Technology and music

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Technology and music

In yesterday's post about the language of music we touched on a few similarities: Letters form words, musical notes generate melodies.

When I think about big picture concepts like these I try and pull myself away from the details and get a birds eye view of the whole magilla. That often involves imagining our civilization halting (jeez, how many ways could that happen?) and what happens when future people looking at our artifacts try to figure out what they all mean. Think about how we struggled for so long to understand ancient languages like Cuneiform.

So, when I imagine our future selves looking back at a musical score it wouldn't be an act of genius to relate the up and down notes on a staff representing higher and lower frequencies.

But, our music—heck our everything—is being converted into a language only machines can understand. Imagine our descendents trying to figure out what a CD or even a vinyl record was, or the data on a hard drive. Without the machines necessary to convert that data into a form understandable by our eyes and ears I cannot imagine how future people might make heads or tails out of any of it.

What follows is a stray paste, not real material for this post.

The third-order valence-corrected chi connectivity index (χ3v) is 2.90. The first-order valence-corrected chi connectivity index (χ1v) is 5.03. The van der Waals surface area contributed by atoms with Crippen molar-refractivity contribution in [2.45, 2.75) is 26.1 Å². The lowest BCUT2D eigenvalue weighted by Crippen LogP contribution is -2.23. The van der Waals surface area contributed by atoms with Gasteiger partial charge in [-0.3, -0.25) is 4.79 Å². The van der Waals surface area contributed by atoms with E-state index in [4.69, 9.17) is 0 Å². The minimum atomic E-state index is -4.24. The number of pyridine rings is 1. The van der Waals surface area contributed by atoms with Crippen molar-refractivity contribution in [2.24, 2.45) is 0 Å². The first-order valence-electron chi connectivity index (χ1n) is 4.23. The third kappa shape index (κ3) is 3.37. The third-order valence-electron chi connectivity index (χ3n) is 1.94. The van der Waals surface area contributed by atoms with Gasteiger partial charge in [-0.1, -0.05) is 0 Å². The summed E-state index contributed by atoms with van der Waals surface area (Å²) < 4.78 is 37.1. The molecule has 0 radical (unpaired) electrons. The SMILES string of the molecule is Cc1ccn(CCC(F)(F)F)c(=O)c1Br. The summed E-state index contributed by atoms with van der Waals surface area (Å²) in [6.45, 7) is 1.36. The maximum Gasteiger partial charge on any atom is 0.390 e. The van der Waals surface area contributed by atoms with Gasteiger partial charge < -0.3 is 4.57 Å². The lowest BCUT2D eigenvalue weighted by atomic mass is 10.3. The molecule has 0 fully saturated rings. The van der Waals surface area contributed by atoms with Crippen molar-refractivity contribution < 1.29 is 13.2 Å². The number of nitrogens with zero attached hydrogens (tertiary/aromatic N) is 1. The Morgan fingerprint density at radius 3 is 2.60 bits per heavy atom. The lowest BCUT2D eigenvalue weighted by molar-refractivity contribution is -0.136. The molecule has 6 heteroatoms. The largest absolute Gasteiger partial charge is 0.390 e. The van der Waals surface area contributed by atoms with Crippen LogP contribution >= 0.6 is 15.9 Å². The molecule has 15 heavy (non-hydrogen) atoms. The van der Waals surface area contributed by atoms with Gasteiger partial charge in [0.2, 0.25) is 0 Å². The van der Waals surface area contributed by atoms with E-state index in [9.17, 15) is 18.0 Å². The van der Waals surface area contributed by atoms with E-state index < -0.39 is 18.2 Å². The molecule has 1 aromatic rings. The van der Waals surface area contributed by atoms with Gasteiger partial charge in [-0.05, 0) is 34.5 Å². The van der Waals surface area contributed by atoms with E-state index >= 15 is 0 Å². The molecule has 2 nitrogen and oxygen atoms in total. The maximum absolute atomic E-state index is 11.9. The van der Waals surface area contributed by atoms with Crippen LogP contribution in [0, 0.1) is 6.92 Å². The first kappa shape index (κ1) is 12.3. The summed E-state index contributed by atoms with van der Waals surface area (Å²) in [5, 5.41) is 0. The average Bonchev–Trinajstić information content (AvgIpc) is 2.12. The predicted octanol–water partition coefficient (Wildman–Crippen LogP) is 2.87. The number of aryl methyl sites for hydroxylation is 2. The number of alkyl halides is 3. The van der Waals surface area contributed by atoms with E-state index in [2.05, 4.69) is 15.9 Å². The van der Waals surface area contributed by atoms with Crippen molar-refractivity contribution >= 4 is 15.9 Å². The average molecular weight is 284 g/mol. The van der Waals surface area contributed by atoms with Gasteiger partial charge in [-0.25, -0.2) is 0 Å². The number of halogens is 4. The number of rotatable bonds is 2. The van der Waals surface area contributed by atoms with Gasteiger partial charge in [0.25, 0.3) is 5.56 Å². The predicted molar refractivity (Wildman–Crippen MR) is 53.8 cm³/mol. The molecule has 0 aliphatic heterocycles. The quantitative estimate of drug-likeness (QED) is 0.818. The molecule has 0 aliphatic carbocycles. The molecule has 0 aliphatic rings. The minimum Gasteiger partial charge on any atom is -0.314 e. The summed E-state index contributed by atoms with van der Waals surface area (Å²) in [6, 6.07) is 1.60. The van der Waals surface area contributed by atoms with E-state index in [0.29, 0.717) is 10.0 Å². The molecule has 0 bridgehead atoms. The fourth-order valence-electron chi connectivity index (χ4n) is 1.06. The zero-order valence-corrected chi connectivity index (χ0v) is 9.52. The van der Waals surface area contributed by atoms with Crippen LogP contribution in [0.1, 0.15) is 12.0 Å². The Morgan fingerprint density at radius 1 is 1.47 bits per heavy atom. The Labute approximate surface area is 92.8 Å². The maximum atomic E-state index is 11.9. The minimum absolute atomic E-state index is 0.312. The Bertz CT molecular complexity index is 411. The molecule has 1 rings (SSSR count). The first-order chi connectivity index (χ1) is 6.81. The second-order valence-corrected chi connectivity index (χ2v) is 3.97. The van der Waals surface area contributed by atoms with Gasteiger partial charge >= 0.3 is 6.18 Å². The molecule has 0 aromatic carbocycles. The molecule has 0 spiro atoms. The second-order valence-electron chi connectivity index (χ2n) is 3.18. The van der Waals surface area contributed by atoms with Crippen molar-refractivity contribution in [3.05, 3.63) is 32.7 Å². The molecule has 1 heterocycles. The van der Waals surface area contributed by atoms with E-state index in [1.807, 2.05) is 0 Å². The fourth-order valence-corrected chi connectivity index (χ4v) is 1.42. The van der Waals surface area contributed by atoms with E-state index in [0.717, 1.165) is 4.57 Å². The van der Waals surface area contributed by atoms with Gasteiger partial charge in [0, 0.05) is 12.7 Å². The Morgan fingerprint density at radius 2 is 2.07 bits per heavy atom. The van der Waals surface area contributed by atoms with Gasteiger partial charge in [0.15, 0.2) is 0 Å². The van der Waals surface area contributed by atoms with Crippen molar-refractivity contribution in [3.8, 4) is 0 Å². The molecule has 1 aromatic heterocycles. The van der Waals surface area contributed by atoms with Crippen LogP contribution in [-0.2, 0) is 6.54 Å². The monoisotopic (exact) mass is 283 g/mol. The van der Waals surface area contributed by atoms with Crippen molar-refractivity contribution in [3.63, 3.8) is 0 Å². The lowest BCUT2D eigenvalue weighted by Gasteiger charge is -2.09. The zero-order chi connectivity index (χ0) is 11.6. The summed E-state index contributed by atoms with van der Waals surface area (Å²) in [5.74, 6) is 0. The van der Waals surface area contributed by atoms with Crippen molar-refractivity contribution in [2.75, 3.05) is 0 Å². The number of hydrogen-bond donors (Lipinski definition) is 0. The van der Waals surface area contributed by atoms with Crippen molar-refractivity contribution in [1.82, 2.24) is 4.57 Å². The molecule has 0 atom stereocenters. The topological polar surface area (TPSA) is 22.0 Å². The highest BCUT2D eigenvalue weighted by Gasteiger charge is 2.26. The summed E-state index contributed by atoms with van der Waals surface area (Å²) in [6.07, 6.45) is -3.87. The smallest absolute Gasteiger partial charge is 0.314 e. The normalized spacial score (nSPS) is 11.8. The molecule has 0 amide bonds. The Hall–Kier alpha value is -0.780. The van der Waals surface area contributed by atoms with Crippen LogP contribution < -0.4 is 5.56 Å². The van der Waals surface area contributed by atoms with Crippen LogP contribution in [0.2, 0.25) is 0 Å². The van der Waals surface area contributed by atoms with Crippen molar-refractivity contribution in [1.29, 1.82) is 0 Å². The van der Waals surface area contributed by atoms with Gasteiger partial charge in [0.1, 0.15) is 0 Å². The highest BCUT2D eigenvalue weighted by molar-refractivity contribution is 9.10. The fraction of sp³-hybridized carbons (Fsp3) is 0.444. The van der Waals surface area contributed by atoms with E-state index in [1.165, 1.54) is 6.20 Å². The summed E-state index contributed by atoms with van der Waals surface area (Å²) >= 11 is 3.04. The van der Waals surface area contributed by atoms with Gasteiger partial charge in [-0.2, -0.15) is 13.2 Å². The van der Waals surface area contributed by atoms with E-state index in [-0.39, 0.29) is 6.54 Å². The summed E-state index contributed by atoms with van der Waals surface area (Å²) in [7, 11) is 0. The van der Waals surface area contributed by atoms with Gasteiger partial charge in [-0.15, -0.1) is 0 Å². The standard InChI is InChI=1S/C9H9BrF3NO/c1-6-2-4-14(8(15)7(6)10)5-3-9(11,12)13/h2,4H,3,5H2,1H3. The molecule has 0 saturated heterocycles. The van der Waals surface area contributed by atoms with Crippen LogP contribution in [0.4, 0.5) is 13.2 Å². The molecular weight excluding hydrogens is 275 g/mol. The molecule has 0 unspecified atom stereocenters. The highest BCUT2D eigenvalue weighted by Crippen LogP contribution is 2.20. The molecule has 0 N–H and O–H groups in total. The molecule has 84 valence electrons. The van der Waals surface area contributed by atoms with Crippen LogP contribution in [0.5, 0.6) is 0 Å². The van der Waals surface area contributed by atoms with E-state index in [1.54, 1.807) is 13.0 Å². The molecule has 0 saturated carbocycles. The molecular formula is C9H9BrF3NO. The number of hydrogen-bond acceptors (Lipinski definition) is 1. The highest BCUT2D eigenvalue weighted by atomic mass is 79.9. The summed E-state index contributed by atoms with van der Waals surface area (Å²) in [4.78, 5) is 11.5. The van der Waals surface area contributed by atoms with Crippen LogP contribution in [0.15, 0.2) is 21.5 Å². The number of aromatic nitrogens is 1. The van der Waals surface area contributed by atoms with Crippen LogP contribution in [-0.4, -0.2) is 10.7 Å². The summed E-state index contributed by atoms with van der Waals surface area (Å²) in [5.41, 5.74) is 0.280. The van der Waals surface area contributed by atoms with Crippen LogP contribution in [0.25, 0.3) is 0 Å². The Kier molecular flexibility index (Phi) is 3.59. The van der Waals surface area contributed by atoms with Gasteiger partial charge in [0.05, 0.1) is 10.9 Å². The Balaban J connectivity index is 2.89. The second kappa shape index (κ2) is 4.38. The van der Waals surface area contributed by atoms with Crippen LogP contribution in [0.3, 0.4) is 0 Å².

Today, much of this data lies hidden from us because our machines are able to read it and interface with us—so we don't bother looking.

One of the more in-your-face technologies is something many of us see on a regular basis.

The QR (Quick Response) Code.



Got any idea what that image is telling you?

Imagine you're a future descendent looking at that image and trying to reason what the heck it is. (It says Hello World).

As we delve deeper into the conversion process of everything, including music, into these indecipherable forms of storage and playback, it's perhaps ok for us audiophiles to not fully grasp everything going on behind the twist of a knob or the push of a remote control.

Sometimes it's ok just to hit play, close our eyes, and let the music wash over us.

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Paul McGowan

Founder & CEO

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